Many West Virginia Mountaineers can talk a good game about loyalty but it would be nice if they practice what they preach.

Myth No. 4

Change is easy

Fans and boosters expect change, immediately these days.Rodriguez came to Michigan and faced many obstacles. One of them was many boosters did not like him from the get go because he was not a "Michigan man". Second, Michigan has always been a smash-mouth, physical Big 10 program. Former Michigan coach, Bo Schembechler used to say after every loss, he should have run the football more.When Michigan hired Rodriguez they were not just hiring a new coach, but making a 360 degree change in the recruiting and philosophy of Michigan football. It is simply foolish to expect Big 10 titles and BCS Bowls after just three years. Even the much sought after Jim Harbaugh which has done such a great job at Stanford and who's name was whispered by Michigan fans as their football saviour never had to change football philosophy at Stanford. The Cardinals were already running a Pro-set offense when Harbaugh was hired.

Furthermore, many Michigan fans argued if Urban Meyer, Les Miles and Jim Tressel could win championships after two or three years, why couldn't Rodriguez?

Timing is everything.

Urban Meyer inherited a very talent rich, underperforming Florida team from Ron Zook, not to mention one of the best quarterbacks in the game at the time, Chris Leak. Les Miles similarly inherited some great talent signed on by Nick Saban and his staff Miles never changed fundamentally what Saban had been doing on offense or defense at Baton Rouge. Jim Tressel much like Urban Meyer, took an underperforming, Ohio State program which had 15 first round NFL draft picks on the roster, recruited by the former coach John Cooper and made them national champs the second year.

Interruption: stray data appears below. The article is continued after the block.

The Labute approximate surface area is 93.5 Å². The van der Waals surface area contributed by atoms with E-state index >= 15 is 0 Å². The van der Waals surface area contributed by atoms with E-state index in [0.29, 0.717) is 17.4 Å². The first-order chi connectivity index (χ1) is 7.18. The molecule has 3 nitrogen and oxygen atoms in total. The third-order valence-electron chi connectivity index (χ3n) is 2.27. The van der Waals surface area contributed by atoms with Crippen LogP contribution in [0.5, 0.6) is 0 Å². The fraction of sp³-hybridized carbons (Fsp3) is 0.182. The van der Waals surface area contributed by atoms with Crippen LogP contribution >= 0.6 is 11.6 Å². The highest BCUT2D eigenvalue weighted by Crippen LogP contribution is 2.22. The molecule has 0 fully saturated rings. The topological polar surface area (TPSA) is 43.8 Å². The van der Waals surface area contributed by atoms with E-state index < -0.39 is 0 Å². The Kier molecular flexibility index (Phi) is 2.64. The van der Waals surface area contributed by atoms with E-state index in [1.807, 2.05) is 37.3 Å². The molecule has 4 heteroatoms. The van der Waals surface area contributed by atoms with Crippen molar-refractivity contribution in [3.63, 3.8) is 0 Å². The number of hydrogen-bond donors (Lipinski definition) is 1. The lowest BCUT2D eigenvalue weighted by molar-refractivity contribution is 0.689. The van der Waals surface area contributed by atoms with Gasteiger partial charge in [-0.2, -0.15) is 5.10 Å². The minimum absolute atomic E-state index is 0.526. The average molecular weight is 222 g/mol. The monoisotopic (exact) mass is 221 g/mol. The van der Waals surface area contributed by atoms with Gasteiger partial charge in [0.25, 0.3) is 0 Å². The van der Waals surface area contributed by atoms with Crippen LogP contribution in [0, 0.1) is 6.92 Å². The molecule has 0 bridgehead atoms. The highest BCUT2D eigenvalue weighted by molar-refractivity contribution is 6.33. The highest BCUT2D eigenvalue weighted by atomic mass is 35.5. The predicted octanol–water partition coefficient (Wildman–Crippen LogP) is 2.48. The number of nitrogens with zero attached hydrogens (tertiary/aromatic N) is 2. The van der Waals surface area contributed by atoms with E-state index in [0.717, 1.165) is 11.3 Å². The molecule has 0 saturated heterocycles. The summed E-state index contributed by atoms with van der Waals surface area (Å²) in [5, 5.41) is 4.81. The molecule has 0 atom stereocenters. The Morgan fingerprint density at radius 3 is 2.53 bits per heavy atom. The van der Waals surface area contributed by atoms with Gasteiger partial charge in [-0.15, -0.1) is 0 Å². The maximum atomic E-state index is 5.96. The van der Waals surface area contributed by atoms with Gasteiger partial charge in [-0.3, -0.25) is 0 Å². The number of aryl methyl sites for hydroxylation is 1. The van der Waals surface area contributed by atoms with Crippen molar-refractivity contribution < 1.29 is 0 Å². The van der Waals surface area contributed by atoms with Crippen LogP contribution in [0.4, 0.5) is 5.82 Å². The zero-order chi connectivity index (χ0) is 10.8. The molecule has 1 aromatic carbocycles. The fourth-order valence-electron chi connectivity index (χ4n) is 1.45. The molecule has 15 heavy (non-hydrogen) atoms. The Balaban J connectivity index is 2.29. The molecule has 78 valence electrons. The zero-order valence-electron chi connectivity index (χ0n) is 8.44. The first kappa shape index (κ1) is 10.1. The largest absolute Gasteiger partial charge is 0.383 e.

Perhaps Rich Rodriguez and Michigan both bit off more then they could chew. Rodriguez assumed that Michigan would tolerate the fact that things would at first get worse before they got better as he change the culture and philosophy of Michigan football. And Michigan thought they could get a quick fix, in no time they will be winning the Big 10 and having an high octane offense running up the score on Ohio State and Michigan State.

The Rodriguez experiment started off with a bang and ended with a whimper after three years, it didn't have to and its unfortunate because it could have worked, given time.

 

Load More Stories

Follow WVU Football from B/R on Facebook

Follow WVU Football from B/R on Facebook and get the latest updates straight to your newsfeed!

WVU Football

Subscribe Now

We will never share your email address

Thanks for signing up.